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Question:

From Johnsburg, Illinois, USA:

Now 12, my son has had diabetes for seven years. All his teachers have commented on how bright he is, but he had behavioral issues at school between the ages 8 and 11. He is in a special needs class with a smaller class size and that has helped greatly this year. He has made the B honors two quarters running and had no issues at school. However, he has begun to do damage to our home over the last three months when he is being disciplined. He has locked himself in the bathroom and broken a sink and damaged the walls with a screwdriver. We tried some positive reinforcement and painted his room. Last week, his 15-year-old brother kicked him off the couch so he went upstairs and took model paint and painted graffiti all over his brother's room. It is on the ceiling, bed, walls, shades, dressers and carpet. We punished him for two weeks and he just recently got over that punishment. When I went to school for his teacher conference, they, once again, informed me how well he had been doing. Trying to give him some positive reinforcement, I took him out for his favorite dinner. He failed to wake up in time for school today so he was punished one day for missing the bus. When he got home, he wanted to go over to his friend's house and my wife reminded him he was punished. He proceeded to take a knife and poke holes in my kitchen wall. He then went upstairs and locked himself in the bathroom and poked holes in the drywall. I love my son, but I am afraid he is going to hurt someone or himself if we don't get help. When we tested him today he was very high, 534 mg/dl [29.7 mmol/L] and I think that may have something to do with it. I'm not so sure how high his blood sugar was previously when he did the other damage. Does the high blood sugar cause rage or could it be something else? He hasn't acted out because of the diabetes before and has seemed to handle it quite well. He has gone on Boy Scout trips and has been very good. Is this him just reaching his teen years or have there been other cases of such rage? Our doctor says they can't put him on the pump until he reaches a more level plateau but I feel that the pump may help him with these highs and lows. Any advice would be helpful.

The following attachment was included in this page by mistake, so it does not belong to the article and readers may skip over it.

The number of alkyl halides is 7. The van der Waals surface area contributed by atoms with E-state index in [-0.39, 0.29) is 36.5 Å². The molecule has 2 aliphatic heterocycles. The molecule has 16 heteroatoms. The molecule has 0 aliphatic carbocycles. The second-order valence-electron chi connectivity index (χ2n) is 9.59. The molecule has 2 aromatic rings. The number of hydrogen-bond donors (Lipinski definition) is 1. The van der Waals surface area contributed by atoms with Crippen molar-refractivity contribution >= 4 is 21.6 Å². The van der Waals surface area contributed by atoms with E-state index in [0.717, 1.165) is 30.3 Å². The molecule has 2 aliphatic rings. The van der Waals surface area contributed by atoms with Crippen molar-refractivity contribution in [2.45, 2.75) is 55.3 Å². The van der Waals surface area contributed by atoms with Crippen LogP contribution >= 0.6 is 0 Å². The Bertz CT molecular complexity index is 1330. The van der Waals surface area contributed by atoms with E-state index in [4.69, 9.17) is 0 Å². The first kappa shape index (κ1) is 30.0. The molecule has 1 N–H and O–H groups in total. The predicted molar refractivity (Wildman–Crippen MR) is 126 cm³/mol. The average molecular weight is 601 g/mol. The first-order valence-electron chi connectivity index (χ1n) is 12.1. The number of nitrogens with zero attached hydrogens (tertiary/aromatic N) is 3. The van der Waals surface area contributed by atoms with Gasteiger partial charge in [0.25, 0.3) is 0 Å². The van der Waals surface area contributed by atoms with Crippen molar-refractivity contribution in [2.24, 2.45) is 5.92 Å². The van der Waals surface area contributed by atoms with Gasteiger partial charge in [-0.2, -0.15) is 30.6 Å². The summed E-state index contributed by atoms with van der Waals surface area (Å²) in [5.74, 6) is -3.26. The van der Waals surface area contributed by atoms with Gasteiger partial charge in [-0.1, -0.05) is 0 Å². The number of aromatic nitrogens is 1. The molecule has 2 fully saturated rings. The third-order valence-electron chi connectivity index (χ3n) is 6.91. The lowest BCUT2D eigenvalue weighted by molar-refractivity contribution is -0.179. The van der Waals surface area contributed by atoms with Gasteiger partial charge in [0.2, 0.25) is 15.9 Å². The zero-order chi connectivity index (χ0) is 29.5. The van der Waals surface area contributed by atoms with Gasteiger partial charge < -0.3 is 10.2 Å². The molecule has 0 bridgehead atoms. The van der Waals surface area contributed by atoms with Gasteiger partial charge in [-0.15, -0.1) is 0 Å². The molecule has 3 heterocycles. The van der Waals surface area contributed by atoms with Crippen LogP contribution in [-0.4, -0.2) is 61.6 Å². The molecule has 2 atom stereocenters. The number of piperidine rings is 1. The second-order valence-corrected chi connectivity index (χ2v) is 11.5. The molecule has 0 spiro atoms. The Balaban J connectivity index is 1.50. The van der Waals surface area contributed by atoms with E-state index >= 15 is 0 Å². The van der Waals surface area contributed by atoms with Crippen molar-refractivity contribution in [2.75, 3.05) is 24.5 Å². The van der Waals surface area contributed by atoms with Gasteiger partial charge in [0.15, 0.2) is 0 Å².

Answer:

It is unlikely that your son's behavioral outbursts have anything to do with diabetes. It is unlikely that an insulin pump will have any impact on his behaviors. Some of his behaviors (a knife damaging property) are extremely dangerous. Please seek a psychological or psychiatric evaluation for your son as soon as possible. Your pediatrician may have therapists he/she recommends. You may also wish to contact members of your diabetes team for advice.

JWB

DTQ-20100302190343
Original posting 4 Mar 2010
Posted to Behavior and Hyperglycemia and DKA

  
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Last Updated: Tuesday April 06, 2010 15:10:20
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